Just look at the scene of the van der Luydens’ dinner for Countess Olenska: a social coup de grace intended as an act of mercy–to reassure the respectability of the Welland family by accepting the wayward Ellen Olenska deep into the bosom of New York, Old Money society.  The plates that come forth in succession, the braised cucumbers, the glistening seafood and game, the ripe vivid fruits, the refulgent bright flowers tumbling over as centerpieces, are dazzling icons of wealth and abundance.

Here, food is the conduit to conversation and power, and a totem of affluence.  The Age of Innocence is one of those rare period films that really is a tableau vivant, full of fleeting, and beautiful images that catch the eye and linger your memory.

Audrey and Katharine in the Kitchen

May 2, 2010

Remember the idea of sexual politics in the 1940s and 50s?   There’s always that image of the immaculately coiffed young woman, in full makeup, wearing an apron and standing over a pot roast, shooing the man away from the kitchen.

That image was stigmatized in the 70s and 80s, where there was a general trend for women to charge through in the workforce and order in takeout.  Then, around 2001, the children of those women started to un-stigmatize the image.  There was a plethora of books and shows about cooking and being proud of doing your own cooking: Nigella Lawson’s How to be a Domestic Goddess, Ina Garten’s Barefoot Contessa, and a whole lot I can’t even begin to think of…

So, someone on YouTube, afrenchindublin (I assume an Irish expat in Paris??) was enterprising and creative enough to put together a montage that show various clips from classic movies of Katharine Hepburn (Woman of the Year), Barbara Stanwyck (Ball of Fire), and Audrey Hepburn (Sabrina) cooking, or attempting to cook.  And there’s that brilliant scene of Jack Lemmon in The Apartment, trying to strain spaghetti with his tennis racket.

Spanglish and “The World’s Greatest Sandwich”>

April 30, 2010

a very intimidatingly dense, rich, runny egg sandwich, made by Adam Sandler in Spanglish

The 2004 James L. Brooks movie Spanglish isn’t really a great movie. It’s not even a great romantic comedy. Adam Sandler seemed kind of awkward in a role that demanded a little more smoothness and grace in a leading man. The star of the movie was really Tea Leoni as a controlling L.A. socialite/mom, who took passive-aggression to new comic heights. The other star of the movie was the sandwich that Adam Sandler’s character (a successful chef and restauranteur) makes one night when he wants to enjoy a quiet meal alone.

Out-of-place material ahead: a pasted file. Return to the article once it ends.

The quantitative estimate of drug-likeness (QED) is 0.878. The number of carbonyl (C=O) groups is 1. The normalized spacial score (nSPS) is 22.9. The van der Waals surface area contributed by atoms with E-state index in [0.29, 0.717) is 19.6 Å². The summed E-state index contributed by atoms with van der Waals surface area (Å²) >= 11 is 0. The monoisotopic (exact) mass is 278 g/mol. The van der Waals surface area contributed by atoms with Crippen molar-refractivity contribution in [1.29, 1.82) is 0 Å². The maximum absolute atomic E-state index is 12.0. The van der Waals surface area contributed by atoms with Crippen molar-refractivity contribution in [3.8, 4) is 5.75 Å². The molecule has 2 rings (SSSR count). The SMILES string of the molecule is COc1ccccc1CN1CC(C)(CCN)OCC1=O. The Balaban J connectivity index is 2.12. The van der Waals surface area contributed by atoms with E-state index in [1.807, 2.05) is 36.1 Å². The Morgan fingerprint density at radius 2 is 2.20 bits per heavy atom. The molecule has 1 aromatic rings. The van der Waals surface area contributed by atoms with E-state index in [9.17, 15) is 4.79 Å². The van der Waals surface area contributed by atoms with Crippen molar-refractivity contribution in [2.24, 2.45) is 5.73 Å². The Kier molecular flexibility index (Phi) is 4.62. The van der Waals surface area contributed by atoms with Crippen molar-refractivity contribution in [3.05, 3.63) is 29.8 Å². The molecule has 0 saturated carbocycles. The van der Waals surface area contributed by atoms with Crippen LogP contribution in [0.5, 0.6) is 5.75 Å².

The ingredients are some good, dense bread, mayo generously spread on both sides, lettuce, (some other stuff..?) and a meticulously runny egg.

I don’t know what it is about this sandwich that fascinates me, why it haunts my dreams, but I think it’s the egg. It’s a perfect example of slightly relaxed, seemingly sloppy, but methodically crafted food that’s really so good.

A Good Year and the intoxication of Provence

April 24, 2010

Dinner table scene in Ridley Scott’s A Good Year, based on the Peter Mayle book

A Good Year is probably not a movie people will readily associate with Ridley Scott, or remember him by, but it’s a movie that does a remarkable job of creating a sense of mood and atmosphere. When Russell’s Crowe’s character Max, walks through his uncle’s sun-drenched vineyard, the old swimming pool, the gardens, you get a wonderful sense of place and a palpable feeling of the land.
That candelit dinner scene was also really well played out.

In a recent Anthony Bourdain episode where he goes to Provence and has this incredible meal of handmade, pungent garlic aoili, with boiled potatoes, fennel, carrots, and lightly baked fish, he says (slightly callously) “This is classic poor people’s food.” His host, gets slightly indignant and replies, “Yes, but in Provence, everybody was poor.” The resourcefulness and ingenuity of Provencal cooks to take simple farm produce, seafood and poultry and flavor them with local herbs and pair them with incredible locally produced wines, is so outstanding that the style of cooking is replicated almost everywhere in the world.

 

Movie Food

April 24, 2010

Kirk Douglas hamming it up for Sophia Loren over a plate of spaghetti, c. 1954

Who doesn’t love movies, and who doesn’t love food? Over the course of a couple of posts, I’m going to be looking at certain scenes from movies involving food, that have stayed in my mind. The visual impact of movies in regards to eating, pleasure, and the emotional significance of certain meals and foods, is so compelling and sometimes overlooked. The presence of food and eating in movies is often so seemingly innocuous we tend to pass it over. Thinking about it, I was surprised at all the examples of great “food movies” that came to my mind.